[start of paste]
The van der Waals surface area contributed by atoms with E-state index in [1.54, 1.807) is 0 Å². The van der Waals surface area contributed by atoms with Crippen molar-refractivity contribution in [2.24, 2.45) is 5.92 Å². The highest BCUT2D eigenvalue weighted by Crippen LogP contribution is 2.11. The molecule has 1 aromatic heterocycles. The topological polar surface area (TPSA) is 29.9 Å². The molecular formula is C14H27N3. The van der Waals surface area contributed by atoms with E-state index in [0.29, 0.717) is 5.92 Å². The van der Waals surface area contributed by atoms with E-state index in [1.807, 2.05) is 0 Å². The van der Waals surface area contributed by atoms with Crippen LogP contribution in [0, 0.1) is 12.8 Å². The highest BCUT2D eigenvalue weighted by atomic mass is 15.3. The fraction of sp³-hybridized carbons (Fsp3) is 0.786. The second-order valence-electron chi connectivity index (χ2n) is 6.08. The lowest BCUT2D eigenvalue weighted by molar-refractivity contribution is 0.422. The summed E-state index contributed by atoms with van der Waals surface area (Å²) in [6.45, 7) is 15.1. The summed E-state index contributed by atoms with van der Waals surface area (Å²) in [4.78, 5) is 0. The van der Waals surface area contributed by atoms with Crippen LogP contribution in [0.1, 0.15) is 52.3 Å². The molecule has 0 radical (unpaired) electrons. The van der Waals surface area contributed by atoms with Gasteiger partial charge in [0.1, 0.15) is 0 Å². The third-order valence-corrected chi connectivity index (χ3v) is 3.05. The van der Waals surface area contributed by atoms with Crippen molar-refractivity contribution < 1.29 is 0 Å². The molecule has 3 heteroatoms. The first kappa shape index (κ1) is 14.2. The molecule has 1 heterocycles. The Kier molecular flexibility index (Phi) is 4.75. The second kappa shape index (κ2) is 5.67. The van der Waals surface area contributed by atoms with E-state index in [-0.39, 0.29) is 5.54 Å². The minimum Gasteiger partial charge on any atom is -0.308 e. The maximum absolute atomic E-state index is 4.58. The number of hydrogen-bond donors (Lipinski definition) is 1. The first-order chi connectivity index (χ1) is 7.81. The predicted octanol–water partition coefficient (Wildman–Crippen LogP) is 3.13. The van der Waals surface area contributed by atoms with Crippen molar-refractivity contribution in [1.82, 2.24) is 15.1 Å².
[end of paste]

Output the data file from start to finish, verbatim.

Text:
The van der Waals surface area contributed by atoms with E-state index in [1.54, 1.807) is 0 Å². The van der Waals surface area contributed by atoms with Crippen molar-refractivity contribution in [2.24, 2.45) is 5.92 Å². The highest BCUT2D eigenvalue weighted by Crippen LogP contribution is 2.11. The molecule has 1 aromatic heterocycles. The topological polar surface area (TPSA) is 29.9 Å². The molecular formula is C14H27N3. The van der Waals surface area contributed by atoms with E-state index in [0.29, 0.717) is 5.92 Å². The van der Waals surface area contributed by atoms with E-state index in [1.807, 2.05) is 0 Å². The van der Waals surface area contributed by atoms with Crippen LogP contribution in [0, 0.1) is 12.8 Å². The highest BCUT2D eigenvalue weighted by atomic mass is 15.3. The fraction of sp³-hybridized carbons (Fsp3) is 0.786. The second-order valence-electron chi connectivity index (χ2n) is 6.08. The lowest BCUT2D eigenvalue weighted by molar-refractivity contribution is 0.422. The summed E-state index contributed by atoms with van der Waals surface area (Å²) in [6.45, 7) is 15.1. The summed E-state index contributed by atoms with van der Waals surface area (Å²) in [4.78, 5) is 0. The van der Waals surface area contributed by atoms with Crippen LogP contribution in [0.1, 0.15) is 52.3 Å². The molecule has 0 radical (unpaired) electrons. The van der Waals surface area contributed by atoms with Gasteiger partial charge in [0.1, 0.15) is 0 Å². The third-order valence-corrected chi connectivity index (χ3v) is 3.05. The van der Waals surface area contributed by atoms with Crippen molar-refractivity contribution < 1.29 is 0 Å². The molecule has 3 heteroatoms. The first kappa shape index (κ1) is 14.2. The molecule has 1 heterocycles. The Kier molecular flexibility index (Phi) is 4.75. The second kappa shape index (κ2) is 5.67. The van der Waals surface area contributed by atoms with E-state index in [-0.39, 0.29) is 5.54 Å². The minimum Gasteiger partial charge on any atom is -0.308 e. The maximum absolute atomic E-state index is 4.58. The number of hydrogen-bond donors (Lipinski definition) is 1. The first-order chi connectivity index (χ1) is 7.81. The predicted octanol–water partition coefficient (Wildman–Crippen LogP) is 3.13. The van der Waals surface area contributed by atoms with Crippen molar-refractivity contribution in [1.82, 2.24) is 15.1 Å².